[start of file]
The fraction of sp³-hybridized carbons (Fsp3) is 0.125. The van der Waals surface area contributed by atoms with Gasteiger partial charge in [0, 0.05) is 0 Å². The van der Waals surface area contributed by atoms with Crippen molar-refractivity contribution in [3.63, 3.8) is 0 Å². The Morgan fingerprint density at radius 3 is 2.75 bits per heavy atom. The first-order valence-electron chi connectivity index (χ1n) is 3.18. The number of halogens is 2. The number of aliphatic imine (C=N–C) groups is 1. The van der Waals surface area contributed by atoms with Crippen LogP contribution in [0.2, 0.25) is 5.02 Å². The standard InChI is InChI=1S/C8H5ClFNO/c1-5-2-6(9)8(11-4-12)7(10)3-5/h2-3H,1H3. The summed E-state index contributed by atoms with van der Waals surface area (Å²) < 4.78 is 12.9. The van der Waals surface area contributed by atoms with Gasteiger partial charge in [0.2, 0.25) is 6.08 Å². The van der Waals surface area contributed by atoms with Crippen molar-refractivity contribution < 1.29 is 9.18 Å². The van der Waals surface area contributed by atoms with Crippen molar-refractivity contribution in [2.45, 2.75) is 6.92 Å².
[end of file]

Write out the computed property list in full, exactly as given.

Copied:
The fraction of sp³-hybridized carbons (Fsp3) is 0.125. The van der Waals surface area contributed by atoms with Gasteiger partial charge in [0, 0.05) is 0 Å². The van der Waals surface area contributed by atoms with Crippen molar-refractivity contribution in [3.63, 3.8) is 0 Å². The Morgan fingerprint density at radius 3 is 2.75 bits per heavy atom. The first-order valence-electron chi connectivity index (χ1n) is 3.18. The number of halogens is 2. The number of aliphatic imine (C=N–C) groups is 1. The van der Waals surface area contributed by atoms with Crippen LogP contribution in [0.2, 0.25) is 5.02 Å². The standard InChI is InChI=1S/C8H5ClFNO/c1-5-2-6(9)8(11-4-12)7(10)3-5/h2-3H,1H3. The summed E-state index contributed by atoms with van der Waals surface area (Å²) < 4.78 is 12.9. The van der Waals surface area contributed by atoms with Gasteiger partial charge in [0.2, 0.25) is 6.08 Å². The van der Waals surface area contributed by atoms with Crippen molar-refractivity contribution < 1.29 is 9.18 Å². The van der Waals surface area contributed by atoms with Crippen molar-refractivity contribution in [2.45, 2.75) is 6.92 Å².